(related to Proposition: Binomial Distribution)
Let \(X\) be the random variable counting the number \(k\) of the realizations of \(A\). Because we repeat the experiment \(n\) times, each time the event \(A\) will occur with the probability \(p\) and the complement event \(\overline{A}\) will occur with the probability \(1-p\). Imagine, in the first \(k\) repetitions, we observe only \(A\), while in the remaining \(n-k\) repetitions we observe only \(\overline{A}\). Then the joint event will be
\[\underbrace{A,\ldots,A}_{k\text{ times}}\underbrace{\overline{A},\ldots,\overline{A}}_{n-k\text{ times}}.\quad\quad ( * )\]
Because we conduct a Bernoulli experiment, all repetitions are mutually independent. Therefore, their joint probability of observing exactly \(( * )\) is the product of all probabilities of each realization, which gives us the formula
\[p^k(1-p)^{n-k},\quad\quad 0\le k\le n.\]
Because the binomial coefficient \(\binom nk\) is the number of possible words of length \(n\) with \(k\) letters \(A\) and \(n-k\) letters \(\overline{A}\), in which the order of letters does not play any role, the joint probability of observing exactly \(k\) times the event \(A\) is given by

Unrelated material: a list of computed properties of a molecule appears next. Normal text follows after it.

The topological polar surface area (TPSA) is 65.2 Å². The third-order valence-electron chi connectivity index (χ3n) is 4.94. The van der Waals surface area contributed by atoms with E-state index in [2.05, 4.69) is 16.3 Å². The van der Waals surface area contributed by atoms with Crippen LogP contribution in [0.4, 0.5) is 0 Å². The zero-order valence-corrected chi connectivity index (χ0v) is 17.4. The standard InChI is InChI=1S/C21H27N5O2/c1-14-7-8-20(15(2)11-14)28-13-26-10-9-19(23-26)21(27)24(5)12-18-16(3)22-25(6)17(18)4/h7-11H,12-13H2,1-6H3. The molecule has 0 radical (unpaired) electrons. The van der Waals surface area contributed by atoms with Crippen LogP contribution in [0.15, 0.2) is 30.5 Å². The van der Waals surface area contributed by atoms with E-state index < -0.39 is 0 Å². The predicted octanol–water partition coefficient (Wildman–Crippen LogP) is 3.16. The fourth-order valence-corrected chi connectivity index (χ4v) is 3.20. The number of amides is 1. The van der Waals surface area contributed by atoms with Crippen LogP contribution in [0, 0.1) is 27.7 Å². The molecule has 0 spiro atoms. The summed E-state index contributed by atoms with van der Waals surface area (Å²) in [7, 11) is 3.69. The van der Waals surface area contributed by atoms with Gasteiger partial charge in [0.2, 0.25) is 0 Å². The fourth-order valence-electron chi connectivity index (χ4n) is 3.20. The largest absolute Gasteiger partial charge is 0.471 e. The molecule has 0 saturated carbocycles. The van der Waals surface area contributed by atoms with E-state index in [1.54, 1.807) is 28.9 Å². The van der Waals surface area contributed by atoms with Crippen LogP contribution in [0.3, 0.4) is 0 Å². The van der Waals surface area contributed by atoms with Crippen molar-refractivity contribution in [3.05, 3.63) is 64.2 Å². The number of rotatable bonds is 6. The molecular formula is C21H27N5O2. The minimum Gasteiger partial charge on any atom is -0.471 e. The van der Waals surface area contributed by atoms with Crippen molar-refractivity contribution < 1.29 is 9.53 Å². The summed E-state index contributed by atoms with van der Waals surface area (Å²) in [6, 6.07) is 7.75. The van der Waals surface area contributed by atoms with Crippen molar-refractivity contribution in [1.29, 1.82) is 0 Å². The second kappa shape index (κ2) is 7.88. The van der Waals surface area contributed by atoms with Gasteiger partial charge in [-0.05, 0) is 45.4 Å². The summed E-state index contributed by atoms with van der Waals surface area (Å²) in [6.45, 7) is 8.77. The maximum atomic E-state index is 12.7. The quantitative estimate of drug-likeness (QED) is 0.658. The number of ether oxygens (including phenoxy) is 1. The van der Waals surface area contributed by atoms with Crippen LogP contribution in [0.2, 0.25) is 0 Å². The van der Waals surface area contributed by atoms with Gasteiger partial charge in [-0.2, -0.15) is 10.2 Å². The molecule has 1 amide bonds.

\[p(X=k)=\binom nk p^k(1-p)^{n-k},\quad\quad 0\le k\le n.\]
For all other real numbers \(k\), we have the \(p(X=k)=0\). Therefore, the probability mass function is
\[p(X = k)=\begin{cases} \binom nk p^k(1-p)^{n-k}&\text{for }k=0,1,\ldots n\\\\ 0&\text{else.}\end{cases}\]
It follows that the probability distribution of the random variable \(X\) is given by
\[\begin{array}{rcll} p(X \le x)&=&0&\text{for }x < 0\\ p(X \le x)&=&\sum_{k=0}^{k=x}\binom nk p^k(1-p)^{n-k}&\text{for }0\le x < n\\ p(X \le x)&=&1&\text{for }x \ge n\\ \end{array}\]